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Expanding on expansion: genome gigantism and its effects on DNA methylation, RNA splicing and organellar scaling

dc.contributor.authorAdams, Alexander Nichols, author
dc.contributor.authorMueller, Rachel, advisor
dc.contributor.authorHanson, Jeffrey, committee member
dc.contributor.authorHoke, Kim, committee member
dc.contributor.authorSloan, Dan, committee member
dc.description.abstractAcross the tree of life, the correlated traits of genome size and cell size both vary by orders of magnitude, with the increase in genome size being largely attributable to an increase in transposable elements (TEs) throughout the genome. This accumulation of TEs affects many facets of the cell including DNA regulation, organellar scaling, and RNA transcription. This dissertation will explore all 3 of these facets through the lens of genome gigantism and address how these facets differ in large cells in comparison to cells that are more typical in size. The first chapter will discuss methylation of cytosines at genomic CpG dinucleotide sites that silence TEs. TE abundance drives differences in genome size, but TE silencing variation across genomes of different sizes remains largely unexplored. Salamanders include most of the largest C-values — 9 to 120 Gb. We measured CpG methylation levels in salamanders with genomes ranging from 2N = ~58 Gb to 4N = ~116 Gb. We compared these levels to results from endo- and ectothermic vertebrates with more typical genomes. Salamander methylation levels are ~90%, higher than all endotherms. However, salamander methylation does not differ from the other ectotherms, despite a ~100-fold difference in nuclear DNA content. Because methylation affects the nucleotide compositional landscape through 5-methylcytosine deamination to thymine, we quantified salamander CpG dinucleotide levels and compared them to other vertebrates. Salamanders have comparable CpG levels to other ectotherms, and ectotherm levels are higher than endotherms. These data show no shift in global methylation at the base of salamanders, despite a dramatic increase in TE load and genome size. This result is reconcilable with previous studies by considering endothermy and ectothermy, which may be more important drivers of methylation in vertebrates than genome size. The next chapter will look at how an increase in cell size affects organellar structure and abundance. Depending on their shape, organelles can scale in larger cells by increasing volume, length, or number. Scaling may also reflect demands placed on organelles by increased cell size. The 8,653 species of amphibians exhibit diverse cell sizes, providing a powerful system to investigate organellar scaling. Using transmission electron microscopy and stereology, we analyzed three frog and salamander species whose enterocyte cell volumes range from 228 to 10,593 μm3. We show that the nucleus increases in radius (i.e. spherical volume) while the mitochondria increase in total network length; the endoplasmic reticulum and Golgi apparatus, with their complex shapes, are intermediate. Notably, all four organelles increase in volume proportionate to cell volume. This pattern suggests that protein concentrations are the same across amphibian species that differ 50-fold in cell size, and that organellar building blocks are incorporated into more or larger organelles following the same "rules" across cell sizes, despite variation in metabolic and transport demands. This conclusion contradicts results from experimental cell size increases, which produce severe proteome dilution. We hypothesize that salamanders have evolved the biosynthetic capacity to maintain a functional proteome despite a huge cell volume. Finally, the last chapter will be discussing differences in intronic splicing, an important step that pre-mRNA transcripts undergo during processing in the nucleus to become mature mRNAs. Although long thought to occur exclusively in a single step, some introns are now also known to be removed in multiple steps through a process called recursive splicing. This non-canonical form of splicing is hypothesized to aid with intron splicing fidelity, particularly in longer introns. Using West African lungfish (Protopterus annectens; genome size ~40Gb) as a model, we use total RNA-seq data to test the hypothesis that gigantic genomes, which have relatively long introns, have increased levels of recursive splicing compared to genomes of more typical size. Our results reveal levels of recursive splicing at conserved sites similar to those seen in humans, suggesting that genome-wide intronic expansion accompanying evolutionary increase in genome size is not associated with the evolution of high levels of recursive splicing. However, in addition to these results, we also observed patterns of decreasing RNA-seq read depths across entire intron lengths and note that both canonical co-transcriptional splicing and stochastic recursive splicing using many random splice sites could produce this pattern. Thus, we infer canonical co-transcriptional splicing and/or stochastic recursive splicing — but not widespread recursive splicing at conserved sites — manage the removal of long introns.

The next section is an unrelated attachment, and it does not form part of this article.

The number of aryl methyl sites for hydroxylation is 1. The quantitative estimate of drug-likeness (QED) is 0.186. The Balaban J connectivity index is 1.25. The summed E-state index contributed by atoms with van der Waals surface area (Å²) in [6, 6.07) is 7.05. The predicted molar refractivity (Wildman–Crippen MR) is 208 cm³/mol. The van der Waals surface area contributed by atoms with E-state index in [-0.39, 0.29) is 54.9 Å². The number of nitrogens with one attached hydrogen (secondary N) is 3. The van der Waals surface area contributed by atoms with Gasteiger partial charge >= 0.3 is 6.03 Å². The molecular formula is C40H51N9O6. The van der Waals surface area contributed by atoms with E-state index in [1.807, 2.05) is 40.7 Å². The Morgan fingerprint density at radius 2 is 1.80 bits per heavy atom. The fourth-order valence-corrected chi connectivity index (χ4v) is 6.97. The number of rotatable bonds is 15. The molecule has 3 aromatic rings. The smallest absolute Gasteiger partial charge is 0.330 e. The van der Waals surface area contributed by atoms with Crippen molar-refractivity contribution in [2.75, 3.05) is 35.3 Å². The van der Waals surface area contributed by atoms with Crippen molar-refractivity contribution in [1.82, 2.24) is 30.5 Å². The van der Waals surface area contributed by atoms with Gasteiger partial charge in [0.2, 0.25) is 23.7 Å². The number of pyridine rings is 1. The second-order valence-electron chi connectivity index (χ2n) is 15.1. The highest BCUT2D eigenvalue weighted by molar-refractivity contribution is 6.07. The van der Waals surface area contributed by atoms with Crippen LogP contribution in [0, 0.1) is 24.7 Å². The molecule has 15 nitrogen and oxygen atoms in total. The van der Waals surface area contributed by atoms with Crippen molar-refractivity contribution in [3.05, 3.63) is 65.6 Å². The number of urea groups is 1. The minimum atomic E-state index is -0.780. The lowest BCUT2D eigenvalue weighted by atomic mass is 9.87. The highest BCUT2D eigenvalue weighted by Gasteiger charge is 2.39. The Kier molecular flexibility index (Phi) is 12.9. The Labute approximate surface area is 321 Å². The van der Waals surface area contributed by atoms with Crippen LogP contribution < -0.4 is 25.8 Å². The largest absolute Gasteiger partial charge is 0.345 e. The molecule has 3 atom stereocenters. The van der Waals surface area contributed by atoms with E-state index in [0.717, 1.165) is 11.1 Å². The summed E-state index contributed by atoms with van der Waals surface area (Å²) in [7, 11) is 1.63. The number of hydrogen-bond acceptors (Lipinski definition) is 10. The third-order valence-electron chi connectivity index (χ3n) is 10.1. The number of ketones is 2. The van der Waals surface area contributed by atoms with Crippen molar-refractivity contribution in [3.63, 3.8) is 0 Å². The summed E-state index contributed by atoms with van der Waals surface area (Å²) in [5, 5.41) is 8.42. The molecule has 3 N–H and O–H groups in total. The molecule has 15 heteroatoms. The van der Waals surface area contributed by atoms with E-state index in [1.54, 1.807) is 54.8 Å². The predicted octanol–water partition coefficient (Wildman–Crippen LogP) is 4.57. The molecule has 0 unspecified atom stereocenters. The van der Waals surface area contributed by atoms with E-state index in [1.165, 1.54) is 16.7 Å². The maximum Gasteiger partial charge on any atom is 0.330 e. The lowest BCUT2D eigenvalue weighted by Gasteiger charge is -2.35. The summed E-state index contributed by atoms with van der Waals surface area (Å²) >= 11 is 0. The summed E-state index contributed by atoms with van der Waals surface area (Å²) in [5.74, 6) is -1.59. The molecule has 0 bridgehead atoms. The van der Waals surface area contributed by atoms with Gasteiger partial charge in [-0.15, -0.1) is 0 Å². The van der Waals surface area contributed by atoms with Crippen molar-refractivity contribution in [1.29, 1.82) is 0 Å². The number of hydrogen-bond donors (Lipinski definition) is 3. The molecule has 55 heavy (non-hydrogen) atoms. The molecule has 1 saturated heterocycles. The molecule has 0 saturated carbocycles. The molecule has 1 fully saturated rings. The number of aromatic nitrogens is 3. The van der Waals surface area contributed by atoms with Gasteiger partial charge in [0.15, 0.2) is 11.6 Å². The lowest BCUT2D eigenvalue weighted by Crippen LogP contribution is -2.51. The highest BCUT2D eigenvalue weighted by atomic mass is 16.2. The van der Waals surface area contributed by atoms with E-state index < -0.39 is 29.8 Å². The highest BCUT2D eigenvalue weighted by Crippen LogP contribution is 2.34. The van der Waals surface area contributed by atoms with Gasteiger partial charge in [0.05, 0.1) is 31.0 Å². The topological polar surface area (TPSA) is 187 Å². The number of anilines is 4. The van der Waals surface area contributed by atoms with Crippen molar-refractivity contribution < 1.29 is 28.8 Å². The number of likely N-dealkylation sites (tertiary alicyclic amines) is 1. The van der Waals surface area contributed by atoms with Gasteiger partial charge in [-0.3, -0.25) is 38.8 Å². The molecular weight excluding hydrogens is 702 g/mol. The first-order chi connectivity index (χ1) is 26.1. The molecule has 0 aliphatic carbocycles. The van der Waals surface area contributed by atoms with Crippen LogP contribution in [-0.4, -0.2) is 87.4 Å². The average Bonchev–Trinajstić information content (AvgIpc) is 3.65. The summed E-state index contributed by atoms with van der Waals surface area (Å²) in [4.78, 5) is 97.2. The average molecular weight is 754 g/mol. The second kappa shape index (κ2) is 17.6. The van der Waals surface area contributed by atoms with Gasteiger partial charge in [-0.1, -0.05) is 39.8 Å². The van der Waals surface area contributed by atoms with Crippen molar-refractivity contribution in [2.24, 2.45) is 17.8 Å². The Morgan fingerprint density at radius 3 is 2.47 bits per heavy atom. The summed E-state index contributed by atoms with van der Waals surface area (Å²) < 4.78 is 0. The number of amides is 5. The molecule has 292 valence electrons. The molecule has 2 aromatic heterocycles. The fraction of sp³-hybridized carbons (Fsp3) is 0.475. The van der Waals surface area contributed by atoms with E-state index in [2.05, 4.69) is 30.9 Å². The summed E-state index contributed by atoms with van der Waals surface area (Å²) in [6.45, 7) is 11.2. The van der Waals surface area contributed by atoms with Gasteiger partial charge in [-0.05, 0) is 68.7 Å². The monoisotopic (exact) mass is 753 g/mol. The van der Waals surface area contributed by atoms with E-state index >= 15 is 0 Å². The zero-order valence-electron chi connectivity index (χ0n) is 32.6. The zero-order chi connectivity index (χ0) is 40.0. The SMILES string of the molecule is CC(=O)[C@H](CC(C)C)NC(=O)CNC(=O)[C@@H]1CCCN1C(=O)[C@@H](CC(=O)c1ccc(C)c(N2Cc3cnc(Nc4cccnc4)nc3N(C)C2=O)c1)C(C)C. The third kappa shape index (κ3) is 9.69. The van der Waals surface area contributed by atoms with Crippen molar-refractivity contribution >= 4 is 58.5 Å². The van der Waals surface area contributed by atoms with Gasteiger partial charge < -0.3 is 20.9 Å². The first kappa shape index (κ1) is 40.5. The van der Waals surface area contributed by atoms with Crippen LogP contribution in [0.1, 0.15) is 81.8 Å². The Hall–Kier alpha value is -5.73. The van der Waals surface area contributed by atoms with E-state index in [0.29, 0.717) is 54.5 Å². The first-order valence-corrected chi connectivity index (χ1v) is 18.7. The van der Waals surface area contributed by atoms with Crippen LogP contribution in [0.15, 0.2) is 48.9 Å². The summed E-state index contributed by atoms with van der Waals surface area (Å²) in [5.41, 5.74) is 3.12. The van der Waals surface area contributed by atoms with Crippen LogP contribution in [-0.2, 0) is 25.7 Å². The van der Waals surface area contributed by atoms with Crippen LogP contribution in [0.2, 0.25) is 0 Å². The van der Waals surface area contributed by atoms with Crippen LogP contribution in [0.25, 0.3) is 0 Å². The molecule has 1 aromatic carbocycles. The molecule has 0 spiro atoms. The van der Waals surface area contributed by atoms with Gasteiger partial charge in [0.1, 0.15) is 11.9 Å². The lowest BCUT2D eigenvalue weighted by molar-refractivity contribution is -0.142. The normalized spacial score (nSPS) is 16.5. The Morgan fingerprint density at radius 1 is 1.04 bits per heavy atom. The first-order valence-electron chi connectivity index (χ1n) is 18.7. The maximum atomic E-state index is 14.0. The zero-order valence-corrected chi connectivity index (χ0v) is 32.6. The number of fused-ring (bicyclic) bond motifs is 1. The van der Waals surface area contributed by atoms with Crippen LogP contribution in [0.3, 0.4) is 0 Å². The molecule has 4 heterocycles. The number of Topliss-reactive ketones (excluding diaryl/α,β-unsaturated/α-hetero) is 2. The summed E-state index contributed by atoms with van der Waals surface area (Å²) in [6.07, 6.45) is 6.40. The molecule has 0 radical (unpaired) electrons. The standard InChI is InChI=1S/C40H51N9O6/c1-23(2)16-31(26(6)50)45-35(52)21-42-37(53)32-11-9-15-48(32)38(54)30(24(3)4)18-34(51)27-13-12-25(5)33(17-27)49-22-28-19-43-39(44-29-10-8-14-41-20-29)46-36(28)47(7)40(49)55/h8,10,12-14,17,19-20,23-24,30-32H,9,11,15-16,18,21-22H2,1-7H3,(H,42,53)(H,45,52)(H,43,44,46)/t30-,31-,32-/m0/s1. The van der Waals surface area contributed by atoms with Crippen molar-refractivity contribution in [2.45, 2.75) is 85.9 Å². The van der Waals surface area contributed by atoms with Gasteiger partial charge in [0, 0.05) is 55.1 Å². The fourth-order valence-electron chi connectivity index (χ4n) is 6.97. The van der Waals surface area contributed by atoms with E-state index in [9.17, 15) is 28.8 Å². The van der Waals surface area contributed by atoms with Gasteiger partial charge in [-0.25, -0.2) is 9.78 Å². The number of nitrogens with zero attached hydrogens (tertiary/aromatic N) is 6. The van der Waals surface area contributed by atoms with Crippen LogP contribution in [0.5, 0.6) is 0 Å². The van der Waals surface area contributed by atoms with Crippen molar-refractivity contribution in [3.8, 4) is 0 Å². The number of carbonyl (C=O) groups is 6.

dc.format.mediumborn digital
dc.format.mediumdoctoral dissertations
dc.publisherColorado State University. Libraries
dc.rightsCopyright and other restrictions may apply. User is responsible for compliance with all applicable laws. For information about copyright law, please see
dc.subjectgenome size
dc.subjectorganellar size
dc.subjectcell size
dc.subjectrecursive splicing
dc.titleExpanding on expansion: genome gigantism and its effects on DNA methylation, RNA splicing and organellar scaling
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